My Love-Hate Relationship with SEO

Love Hate

My Love-Hate Relationship with SEO

  Technical SEO

I have worked with SEO since 2001 and the early days of Google. I have never professed myself to be an SEO expert, mainly because I didn't want to be seen as an SEO person. My love has always been with coding and developing websites and I didn't want to be taken away from the IT team to start working with the marketing department. However, I enjoyed learning about the different changes that Google was making to its algorithm in order to make search results better. I remember when you could easily manipulate search rankings by using keyword-stuffed title tags, hidden text, and spammy links. Once that went away then it became getting links from other high-ranking sites and the start of blog comment spam. Now it's manipulating your page in order to create a fast-loading page for the Google bot while showing the end-user the real page.

The reason why I have hated SEO and tried to stay away from that term is that so many "SEO" companies focus on trying to get you ranked rather than providing a good user experience. It's more about determining the precise keywords you want to rank for based on how many search queries they get, rather than making content that is relevant to your customer. One thing we have seen Google do over the past 20 years is consistently changing its rankings to provide the best results to its users for what they are searching for. Every time there is a change, you hear a cry from those whose ranking technique just took a hit, and now their pages are suffering. If the focus had been on creating a good user experience for the customer, then it's likely that their rank would have improved.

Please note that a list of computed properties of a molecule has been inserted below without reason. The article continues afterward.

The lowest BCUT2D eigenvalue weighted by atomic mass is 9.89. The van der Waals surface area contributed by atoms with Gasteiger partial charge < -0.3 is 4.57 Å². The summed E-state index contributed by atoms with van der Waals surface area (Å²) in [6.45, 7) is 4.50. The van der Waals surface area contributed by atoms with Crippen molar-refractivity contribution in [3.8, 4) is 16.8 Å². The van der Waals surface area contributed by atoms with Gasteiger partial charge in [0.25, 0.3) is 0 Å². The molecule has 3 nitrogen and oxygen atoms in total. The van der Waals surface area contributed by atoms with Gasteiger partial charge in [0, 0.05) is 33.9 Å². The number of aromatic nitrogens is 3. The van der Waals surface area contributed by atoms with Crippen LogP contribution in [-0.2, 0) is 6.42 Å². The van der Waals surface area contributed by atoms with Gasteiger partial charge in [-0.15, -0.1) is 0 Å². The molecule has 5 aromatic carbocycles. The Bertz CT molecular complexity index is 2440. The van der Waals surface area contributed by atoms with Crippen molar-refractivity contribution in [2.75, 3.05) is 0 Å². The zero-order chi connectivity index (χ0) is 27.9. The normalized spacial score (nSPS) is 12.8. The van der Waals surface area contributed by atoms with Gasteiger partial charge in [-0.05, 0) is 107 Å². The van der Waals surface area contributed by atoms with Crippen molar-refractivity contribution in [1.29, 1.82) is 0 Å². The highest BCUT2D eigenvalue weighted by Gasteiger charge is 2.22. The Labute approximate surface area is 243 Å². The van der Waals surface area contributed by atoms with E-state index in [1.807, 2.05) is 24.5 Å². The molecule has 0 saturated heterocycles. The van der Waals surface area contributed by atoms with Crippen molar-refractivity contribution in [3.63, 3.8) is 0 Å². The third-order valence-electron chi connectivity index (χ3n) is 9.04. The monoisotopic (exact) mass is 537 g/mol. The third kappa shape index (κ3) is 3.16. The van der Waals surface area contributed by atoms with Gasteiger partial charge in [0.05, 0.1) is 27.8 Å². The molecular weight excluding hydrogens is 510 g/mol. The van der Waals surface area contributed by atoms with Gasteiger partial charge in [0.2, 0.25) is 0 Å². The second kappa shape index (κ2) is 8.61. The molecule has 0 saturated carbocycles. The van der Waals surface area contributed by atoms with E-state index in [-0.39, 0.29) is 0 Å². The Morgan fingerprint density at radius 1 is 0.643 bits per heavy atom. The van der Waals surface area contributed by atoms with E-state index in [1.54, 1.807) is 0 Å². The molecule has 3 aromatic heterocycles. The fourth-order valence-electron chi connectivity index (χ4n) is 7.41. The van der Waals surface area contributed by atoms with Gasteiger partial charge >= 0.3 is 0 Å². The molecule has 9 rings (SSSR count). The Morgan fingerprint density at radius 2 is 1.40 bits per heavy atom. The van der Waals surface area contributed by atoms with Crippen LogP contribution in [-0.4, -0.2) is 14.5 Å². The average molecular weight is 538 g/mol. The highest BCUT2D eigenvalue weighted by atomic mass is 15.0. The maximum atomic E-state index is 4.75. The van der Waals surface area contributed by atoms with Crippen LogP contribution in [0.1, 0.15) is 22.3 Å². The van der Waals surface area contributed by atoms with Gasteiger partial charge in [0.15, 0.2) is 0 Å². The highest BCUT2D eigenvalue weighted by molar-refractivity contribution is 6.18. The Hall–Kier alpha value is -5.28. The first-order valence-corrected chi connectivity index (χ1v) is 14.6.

Another reason why I hate SEO is that most SEO experts cannot tell you why or how you should do something, only that you should do it. Here's an example from a company that I worked with in the past. A client of mine had hired a top local SEO company to do an SEO audit on their site. The SEO audit was the same type of audit you will get from 80% of the SEO companies out there and listed pages missing title tags, meta keywords, meta descriptions, etc... The same audit that everyone has been using for the past 10+ years. At the end of that audit, it also included two items saying that canonicals were needed and that schema was needed. This was years ago when Google was starting to handle these two items. I asked the company how they wanted me to set up canonicals and schema. I was told they didn't know and only included it in their audit because an article they read said websites should use them. These were the supposed "experts" in SEO, yet it was up to me the developer to research and determine how to set it up. 

The reason why I love SEO is that it can be turned into a game to see if you can get a higher score. There are many tools out there to help you score your website on different factors such as performance, security, and ADA compliance. I like to see how I can set a new high score, and along with it making the website better for users. Making a website load 3 seconds faster, might not seem like much. But when you are in a low-bandwidth area and that page actually loads now where it might not have loaded before is a big deal. There are still many people in areas without high-speed internet that appreciate it when a site responds quickly. Going back to my first point, these are factors that not only help with your rankings but also provide a better experience for customers. 

I'm now getting back into SEO because I have learned that I do have a passion for it and I am seeing the merging of development and SEO bringing together a good customer experience. I enjoy testing theories about SEO and how the Googlebot might handle some of the new technologies that we have access to. I also enjoy seeing how I can improve website performance and pass along some of those tips to others. My goal this year is to test, blog, present, and report about what I am learning and help others create a good customer experience.